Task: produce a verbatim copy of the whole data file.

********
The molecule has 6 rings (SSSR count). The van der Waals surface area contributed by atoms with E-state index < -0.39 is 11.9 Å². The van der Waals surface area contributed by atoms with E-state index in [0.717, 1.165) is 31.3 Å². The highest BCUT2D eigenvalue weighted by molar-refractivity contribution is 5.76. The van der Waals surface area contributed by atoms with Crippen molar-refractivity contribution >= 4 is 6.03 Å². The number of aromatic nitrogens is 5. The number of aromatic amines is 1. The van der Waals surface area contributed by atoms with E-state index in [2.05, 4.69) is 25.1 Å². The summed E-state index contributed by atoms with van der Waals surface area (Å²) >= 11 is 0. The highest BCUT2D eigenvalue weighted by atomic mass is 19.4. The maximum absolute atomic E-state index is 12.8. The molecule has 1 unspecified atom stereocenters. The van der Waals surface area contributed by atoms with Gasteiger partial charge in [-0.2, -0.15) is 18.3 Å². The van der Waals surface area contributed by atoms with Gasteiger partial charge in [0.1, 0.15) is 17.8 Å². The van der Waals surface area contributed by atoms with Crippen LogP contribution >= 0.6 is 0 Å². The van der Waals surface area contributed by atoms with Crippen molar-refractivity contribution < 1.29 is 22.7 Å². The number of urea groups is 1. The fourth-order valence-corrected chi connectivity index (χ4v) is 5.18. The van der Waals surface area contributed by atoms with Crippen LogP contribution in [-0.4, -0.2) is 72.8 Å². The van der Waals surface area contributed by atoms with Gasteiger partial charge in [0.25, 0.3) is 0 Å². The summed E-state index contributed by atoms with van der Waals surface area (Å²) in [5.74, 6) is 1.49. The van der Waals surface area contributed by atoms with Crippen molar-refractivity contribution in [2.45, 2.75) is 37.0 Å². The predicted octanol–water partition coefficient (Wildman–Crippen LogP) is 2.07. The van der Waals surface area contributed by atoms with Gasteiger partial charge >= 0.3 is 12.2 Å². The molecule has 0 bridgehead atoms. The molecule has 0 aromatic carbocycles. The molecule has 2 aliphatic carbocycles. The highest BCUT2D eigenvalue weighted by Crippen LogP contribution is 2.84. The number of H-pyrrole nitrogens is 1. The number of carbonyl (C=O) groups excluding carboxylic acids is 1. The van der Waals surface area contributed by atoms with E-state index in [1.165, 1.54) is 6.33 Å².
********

The molecule has 6 rings (SSSR count). The van der Waals surface area contributed by atoms with E-state index < -0.39 is 11.9 Å². The van der Waals surface area contributed by atoms with E-state index in [0.717, 1.165) is 31.3 Å². The highest BCUT2D eigenvalue weighted by molar-refractivity contribution is 5.76. The van der Waals surface area contributed by atoms with Crippen molar-refractivity contribution >= 4 is 6.03 Å². The number of aromatic nitrogens is 5. The number of aromatic amines is 1. The van der Waals surface area contributed by atoms with E-state index in [2.05, 4.69) is 25.1 Å². The summed E-state index contributed by atoms with van der Waals surface area (Å²) >= 11 is 0. The highest BCUT2D eigenvalue weighted by atomic mass is 19.4. The maximum absolute atomic E-state index is 12.8. The molecule has 1 unspecified atom stereocenters. The van der Waals surface area contributed by atoms with Gasteiger partial charge in [-0.2, -0.15) is 18.3 Å². The van der Waals surface area contributed by atoms with Gasteiger partial charge in [0.1, 0.15) is 17.8 Å². The van der Waals surface area contributed by atoms with Crippen LogP contribution >= 0.6 is 0 Å². The van der Waals surface area contributed by atoms with Crippen molar-refractivity contribution < 1.29 is 22.7 Å². The number of urea groups is 1. The fourth-order valence-corrected chi connectivity index (χ4v) is 5.18. The van der Waals surface area contributed by atoms with Crippen LogP contribution in [-0.4, -0.2) is 72.8 Å². The van der Waals surface area contributed by atoms with Gasteiger partial charge in [0.25, 0.3) is 0 Å². The summed E-state index contributed by atoms with van der Waals surface area (Å²) in [5.74, 6) is 1.49. The van der Waals surface area contributed by atoms with Crippen molar-refractivity contribution in [2.45, 2.75) is 37.0 Å². The predicted octanol–water partition coefficient (Wildman–Crippen LogP) is 2.07. The van der Waals surface area contributed by atoms with Gasteiger partial charge >= 0.3 is 12.2 Å². The molecule has 0 bridgehead atoms. The molecule has 0 aromatic carbocycles. The molecule has 2 aliphatic carbocycles. The highest BCUT2D eigenvalue weighted by Crippen LogP contribution is 2.84. The number of H-pyrrole nitrogens is 1. The number of carbonyl (C=O) groups excluding carboxylic acids is 1. The van der Waals surface area contributed by atoms with E-state index in [1.165, 1.54) is 6.33 Å².